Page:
Why we pay more for mortgages
Sir,– David McWilliams argued that existing loans in the Irish banking system, particularly mortgage loans, can be refinanced at lower rates using cheaper funding from the European Central Bank (ECB) (“Why an Irish mortgage costs ¤80,000 more than a German one”, Analysis, October 10th).
This is not correct.
It is true that the ECB offers banks long-term funding at low interest rates through refinancing operations as part of their monetary policy tool. But this does not apply to mortgages. This long-term refinancing by the ECB is “targeted” towards lending to non-financial corporations and to households excluding loans for house purchase.
In other words, as stated by the Central Bank of Ireland before, the stock of mortgages held by Irish banks is not “eligible” toward the borrowing allowance in the ECB’s longer-term refinancing operations.
It is without argument that interest rates for mortgages and SMEs are higher in Ireland compared with other jurisdictions in the EU.
However, it is also true that Ireland has one of the highest capital requirements for banks in the euro zone which increases the cost of capital.
For example, banks in Ireland hold on average twice the level of capital for performing mortgages and SME loans compared with banks in Germany.
In addition, it is more difficult to enforce security in Ireland for what is supposed to be secured lending, which makes it more costly to lend. – Yours, etc,
Banking and Payments
Sir, – I’m disappointed that the Government, in borrowing mood, did not use its position as the major shareholder in AIB to adapt David McWilliams’s suggestion that it refinance its mortgage book by borrowing at the current negative or zero rates and offer mortgages to its customers at European average rates of 1.5 per cent to 2.5 per cent .
This would surely have been the most efficient way to put money in the pockets of the hard-pressed middle-income sector who are the central core of income-tax payers.
It would offer greater affordability to those not yet on the property ladder.
Other banks would be forced to follow suit, and the public in general would see some benefit in kind from the financial debacle that brought the country to its knees in 2010. – Yours, etc,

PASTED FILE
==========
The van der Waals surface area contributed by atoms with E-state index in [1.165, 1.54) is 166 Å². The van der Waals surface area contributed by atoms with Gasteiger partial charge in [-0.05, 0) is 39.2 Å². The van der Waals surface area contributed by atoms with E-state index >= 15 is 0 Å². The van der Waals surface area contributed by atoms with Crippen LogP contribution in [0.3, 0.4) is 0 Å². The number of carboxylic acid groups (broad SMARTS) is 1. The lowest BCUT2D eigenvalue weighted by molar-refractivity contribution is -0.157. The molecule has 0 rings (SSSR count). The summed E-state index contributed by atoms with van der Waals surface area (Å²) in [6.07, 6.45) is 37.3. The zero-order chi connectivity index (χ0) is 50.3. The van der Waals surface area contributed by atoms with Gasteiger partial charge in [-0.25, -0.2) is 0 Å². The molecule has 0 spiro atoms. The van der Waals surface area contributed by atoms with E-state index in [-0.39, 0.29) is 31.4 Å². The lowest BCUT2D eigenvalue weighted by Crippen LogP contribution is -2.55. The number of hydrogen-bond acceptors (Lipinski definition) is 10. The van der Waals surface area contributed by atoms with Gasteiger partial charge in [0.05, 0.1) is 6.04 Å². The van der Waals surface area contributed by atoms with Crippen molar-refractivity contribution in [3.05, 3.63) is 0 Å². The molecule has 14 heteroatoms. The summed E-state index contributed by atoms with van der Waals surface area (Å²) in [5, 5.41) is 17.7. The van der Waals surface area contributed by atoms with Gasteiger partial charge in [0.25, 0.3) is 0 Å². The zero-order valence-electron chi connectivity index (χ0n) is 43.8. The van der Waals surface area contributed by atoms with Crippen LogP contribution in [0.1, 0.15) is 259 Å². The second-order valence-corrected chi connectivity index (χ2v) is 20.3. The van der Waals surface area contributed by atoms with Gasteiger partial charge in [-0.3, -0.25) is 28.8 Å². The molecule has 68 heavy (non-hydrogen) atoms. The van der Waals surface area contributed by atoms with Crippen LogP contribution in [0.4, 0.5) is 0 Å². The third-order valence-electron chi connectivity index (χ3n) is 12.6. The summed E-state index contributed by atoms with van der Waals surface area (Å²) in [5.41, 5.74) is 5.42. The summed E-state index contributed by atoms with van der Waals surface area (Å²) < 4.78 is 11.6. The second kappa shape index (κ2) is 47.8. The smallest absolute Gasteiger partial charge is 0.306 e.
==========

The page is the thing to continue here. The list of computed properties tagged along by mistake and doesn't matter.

NIALL L PELLY,
Sir, – Although well-intentioned, articulate and thought-provoking, the article by David McWilliams fails to address the reasons behind the higher lending rates of Irish banks.
The funding costs of Irish banks tend to be higher than their European peers – funding provided by market participants – and that is a result of the domestic property crash 12 years ago and the perceived higher risk of funding our banks.
The banks here are subject to onerous capital charges via a wide range of specific additional buffers for systemically important financial institutions, as per the ECB single supervisor mechanism mandates.
Banks everywhere are having to migrate to newer digital platforms, necessitating huge investment to leverage up their product offerings and stay relevant in the face of increased competition from fintechs especially.
The threat of cyber crime and the cost of making online banking safe are also relevant.
The structure of the Irish bank sector leaves much to be desired – high barriers to entry, a small number of large players and well-proven inertia on the part of homeowners who really are not empowered to find cheaper options elsewhere.
A part of the solution to that impasse is to provide higher-quality financial education to consumers about these extra costs over the lifetime of a mortgage.
Ideally, a fully fledged European cross-border mortgage market could be the answer.
I gather that the European Commission wishes to boost transnational financial borrowing for homeowners via its consumer credit directive, post-financial crisis, but the take-up and implementation to date have been lacklustre.
It is not as simple as AIB availing of cheaper funds from the ECB.
This is a complex situation calling for a multifaceted and cohesive plan at domestic and EU level. – Yours, etc,